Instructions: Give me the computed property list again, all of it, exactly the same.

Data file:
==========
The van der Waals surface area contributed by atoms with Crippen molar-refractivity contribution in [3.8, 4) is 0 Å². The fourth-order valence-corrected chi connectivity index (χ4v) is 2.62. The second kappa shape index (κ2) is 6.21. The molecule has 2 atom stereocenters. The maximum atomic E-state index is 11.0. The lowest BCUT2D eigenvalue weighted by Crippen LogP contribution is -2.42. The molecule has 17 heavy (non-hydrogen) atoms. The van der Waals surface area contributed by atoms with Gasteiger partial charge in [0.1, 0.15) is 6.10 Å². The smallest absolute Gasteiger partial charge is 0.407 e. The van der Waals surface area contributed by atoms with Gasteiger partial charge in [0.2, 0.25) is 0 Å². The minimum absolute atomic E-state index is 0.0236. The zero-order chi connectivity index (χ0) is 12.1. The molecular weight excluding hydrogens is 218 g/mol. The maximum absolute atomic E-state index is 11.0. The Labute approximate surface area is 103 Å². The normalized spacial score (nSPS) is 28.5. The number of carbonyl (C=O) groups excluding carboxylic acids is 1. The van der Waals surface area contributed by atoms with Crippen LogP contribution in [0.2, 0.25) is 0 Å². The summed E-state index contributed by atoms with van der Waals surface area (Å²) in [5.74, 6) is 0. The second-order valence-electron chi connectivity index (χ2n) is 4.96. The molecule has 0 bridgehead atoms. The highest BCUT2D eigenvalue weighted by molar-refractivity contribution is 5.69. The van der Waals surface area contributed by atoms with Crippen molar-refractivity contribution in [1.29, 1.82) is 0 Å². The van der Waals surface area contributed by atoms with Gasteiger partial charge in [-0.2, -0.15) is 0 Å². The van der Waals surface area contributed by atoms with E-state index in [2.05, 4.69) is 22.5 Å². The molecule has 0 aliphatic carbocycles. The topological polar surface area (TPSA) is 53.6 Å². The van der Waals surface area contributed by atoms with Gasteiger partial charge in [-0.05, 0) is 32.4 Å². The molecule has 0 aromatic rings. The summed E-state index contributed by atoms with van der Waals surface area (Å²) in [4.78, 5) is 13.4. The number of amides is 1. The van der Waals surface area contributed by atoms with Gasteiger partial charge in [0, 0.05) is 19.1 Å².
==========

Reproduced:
The van der Waals surface area contributed by atoms with Crippen molar-refractivity contribution in [3.8, 4) is 0 Å². The fourth-order valence-corrected chi connectivity index (χ4v) is 2.62. The second kappa shape index (κ2) is 6.21. The molecule has 2 atom stereocenters. The maximum atomic E-state index is 11.0. The lowest BCUT2D eigenvalue weighted by Crippen LogP contribution is -2.42. The molecule has 17 heavy (non-hydrogen) atoms. The van der Waals surface area contributed by atoms with Gasteiger partial charge in [0.1, 0.15) is 6.10 Å². The smallest absolute Gasteiger partial charge is 0.407 e. The van der Waals surface area contributed by atoms with Gasteiger partial charge in [0.2, 0.25) is 0 Å². The minimum absolute atomic E-state index is 0.0236. The zero-order chi connectivity index (χ0) is 12.1. The molecular weight excluding hydrogens is 218 g/mol. The maximum absolute atomic E-state index is 11.0. The Labute approximate surface area is 103 Å². The normalized spacial score (nSPS) is 28.5. The number of carbonyl (C=O) groups excluding carboxylic acids is 1. The van der Waals surface area contributed by atoms with Crippen LogP contribution in [0.2, 0.25) is 0 Å². The summed E-state index contributed by atoms with van der Waals surface area (Å²) in [5.74, 6) is 0. The second-order valence-electron chi connectivity index (χ2n) is 4.96. The molecule has 0 bridgehead atoms. The highest BCUT2D eigenvalue weighted by molar-refractivity contribution is 5.69. The van der Waals surface area contributed by atoms with Crippen molar-refractivity contribution in [1.29, 1.82) is 0 Å². The van der Waals surface area contributed by atoms with Gasteiger partial charge in [-0.2, -0.15) is 0 Å². The van der Waals surface area contributed by atoms with E-state index in [2.05, 4.69) is 22.5 Å². The molecule has 0 aliphatic carbocycles. The topological polar surface area (TPSA) is 53.6 Å². The van der Waals surface area contributed by atoms with Gasteiger partial charge in [-0.05, 0) is 32.4 Å². The molecule has 0 aromatic rings. The summed E-state index contributed by atoms with van der Waals surface area (Å²) in [4.78, 5) is 13.4. The number of amides is 1. The van der Waals surface area contributed by atoms with Gasteiger partial charge in [0, 0.05) is 19.1 Å².